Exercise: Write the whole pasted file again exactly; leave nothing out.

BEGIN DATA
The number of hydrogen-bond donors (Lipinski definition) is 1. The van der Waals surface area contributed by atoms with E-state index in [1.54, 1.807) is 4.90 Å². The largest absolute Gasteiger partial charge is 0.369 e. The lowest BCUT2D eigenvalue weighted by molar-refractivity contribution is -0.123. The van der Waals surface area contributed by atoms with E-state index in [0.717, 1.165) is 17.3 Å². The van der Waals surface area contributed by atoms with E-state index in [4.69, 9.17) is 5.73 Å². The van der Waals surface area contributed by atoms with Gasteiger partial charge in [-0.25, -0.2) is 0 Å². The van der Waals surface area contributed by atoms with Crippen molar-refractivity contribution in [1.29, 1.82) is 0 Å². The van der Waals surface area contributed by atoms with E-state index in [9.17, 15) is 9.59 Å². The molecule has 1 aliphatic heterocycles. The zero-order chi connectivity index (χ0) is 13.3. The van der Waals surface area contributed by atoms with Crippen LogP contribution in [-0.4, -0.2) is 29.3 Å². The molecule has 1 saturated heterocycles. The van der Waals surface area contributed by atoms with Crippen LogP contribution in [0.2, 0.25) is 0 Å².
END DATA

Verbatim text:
The number of hydrogen-bond donors (Lipinski definition) is 1. The van der Waals surface area contributed by atoms with E-state index in [1.54, 1.807) is 4.90 Å². The largest absolute Gasteiger partial charge is 0.369 e. The lowest BCUT2D eigenvalue weighted by molar-refractivity contribution is -0.123. The van der Waals surface area contributed by atoms with E-state index in [0.717, 1.165) is 17.3 Å². The van der Waals surface area contributed by atoms with E-state index in [4.69, 9.17) is 5.73 Å². The van der Waals surface area contributed by atoms with Gasteiger partial charge in [-0.25, -0.2) is 0 Å². The van der Waals surface area contributed by atoms with Crippen molar-refractivity contribution in [1.29, 1.82) is 0 Å². The van der Waals surface area contributed by atoms with E-state index in [9.17, 15) is 9.59 Å². The molecule has 1 aliphatic heterocycles. The zero-order chi connectivity index (χ0) is 13.3. The van der Waals surface area contributed by atoms with Crippen LogP contribution in [-0.4, -0.2) is 29.3 Å². The molecule has 1 saturated heterocycles. The van der Waals surface area contributed by atoms with Crippen LogP contribution in [0.2, 0.25) is 0 Å².